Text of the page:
Our site in Frisco Campground on Hatteras Island was magnificent but we can’t resist heading south, across the water, to Ocracoke Island. We’ve neither one visited before and are excited about it. The free ferry (thanks, NC taxpayers) runs often between Hatteras Island and Ocracoke Island. We drive ten minutes from the campground and are told by the NC Ferries guys, “They are loading now, go ahead.”
The ferry has only two RVs and eight cars, not quite a full load on the deck, and piles of available seats for pedestrians upstairs. Our Airstream attracts a nice fellow visiting from Israel. He tells us he knows about Airstream history and how many Airstreams are still on the road. “My good friend buys an Airstream and pays an equal amount to ship it from America to Israel”, he tells us. He wants one too.
This is a short twenty-minute ferry ride and the water is calm. We are welcomed to Ocracoke by this simple sign near the ferry docks, and we tow the short distance down route 12 to the Ocracoke campground operated by National Park Service. This is the only one of four NPS campgrounds allowing advance reservations on the Outer Banks. We don’t need them though.
We have our pick of sites. Our site has good east-west orientation so the sun will rise at the front of the trailer and track across the road side of the trailer and set at the front. The NPS campgrounds sites on Outer Banks have no water, electricity, or sewer connections. Our section (D) in the Ocracoke CG also has voluntary restrictions on generator use.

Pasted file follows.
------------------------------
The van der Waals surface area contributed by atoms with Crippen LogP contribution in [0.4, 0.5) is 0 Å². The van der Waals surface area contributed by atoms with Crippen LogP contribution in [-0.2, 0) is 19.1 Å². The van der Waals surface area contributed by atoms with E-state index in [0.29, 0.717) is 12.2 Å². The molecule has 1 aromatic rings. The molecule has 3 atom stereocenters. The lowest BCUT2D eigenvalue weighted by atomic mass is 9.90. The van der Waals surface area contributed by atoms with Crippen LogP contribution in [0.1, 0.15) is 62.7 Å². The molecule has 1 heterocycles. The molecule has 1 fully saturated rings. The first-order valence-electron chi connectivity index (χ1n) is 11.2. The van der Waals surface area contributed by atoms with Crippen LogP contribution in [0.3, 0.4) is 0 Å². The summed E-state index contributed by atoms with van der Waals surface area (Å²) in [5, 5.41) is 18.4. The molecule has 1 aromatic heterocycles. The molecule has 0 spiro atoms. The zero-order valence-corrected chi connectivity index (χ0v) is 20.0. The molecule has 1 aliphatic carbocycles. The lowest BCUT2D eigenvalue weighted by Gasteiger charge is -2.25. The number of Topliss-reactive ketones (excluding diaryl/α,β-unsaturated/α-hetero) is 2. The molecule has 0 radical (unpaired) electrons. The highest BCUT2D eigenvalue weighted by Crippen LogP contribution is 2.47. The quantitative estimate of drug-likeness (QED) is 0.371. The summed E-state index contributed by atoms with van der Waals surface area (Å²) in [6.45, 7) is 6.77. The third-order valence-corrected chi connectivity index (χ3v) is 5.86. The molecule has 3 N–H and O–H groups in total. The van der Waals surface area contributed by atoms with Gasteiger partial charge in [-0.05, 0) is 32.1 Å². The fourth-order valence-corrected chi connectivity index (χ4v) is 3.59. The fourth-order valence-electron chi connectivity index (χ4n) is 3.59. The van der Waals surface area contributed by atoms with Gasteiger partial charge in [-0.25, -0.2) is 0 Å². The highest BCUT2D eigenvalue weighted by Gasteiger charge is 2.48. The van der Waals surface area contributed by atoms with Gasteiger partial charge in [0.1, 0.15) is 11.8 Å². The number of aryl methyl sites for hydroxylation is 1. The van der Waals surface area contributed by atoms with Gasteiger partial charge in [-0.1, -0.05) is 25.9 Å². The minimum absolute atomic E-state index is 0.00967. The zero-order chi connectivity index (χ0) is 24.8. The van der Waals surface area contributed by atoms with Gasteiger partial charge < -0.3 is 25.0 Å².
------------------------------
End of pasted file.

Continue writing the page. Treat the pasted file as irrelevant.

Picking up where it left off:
We’re at the CG early so enjoy a walk to, and time on, the beach. The water temperature is really inviting. Jim dives in and body surfs a little, but has to be careful not to be run aground by the very rough surf. If you’ve ever done it, you’ll always remember the skinning and salt-water sting on your freshly abraded chest.
The next day we drive to Ocracoke light house. This is a treat to see, although we cannot walk up or tour the keeper’s house. The light house is not open to viewing, and people live in the keeper’s house. Still, it is great to see this important and very old light house. This is the second oldest light station in the United States!
We enjoy a day of walking all about Ocracoke Village and spend an hour poring through the Ocracoke Preservation Society’s very nice Williams’ House. This provides us a nice feel about the village history and, through talking with the docent, we also learn about current culture of the full-time residents of the village.
Our schedule is loose. We’re not needed anywhere, no appointments until next week. So we take a zero day at the Ocracoke CG’s beach. We like it here. The sun is warm, the breeze is cool, the water is perfect for swimming. We still have a little gin, lots of ice, and several citrus juices left. Why hurry?
See you down the road!
Jim and Debbie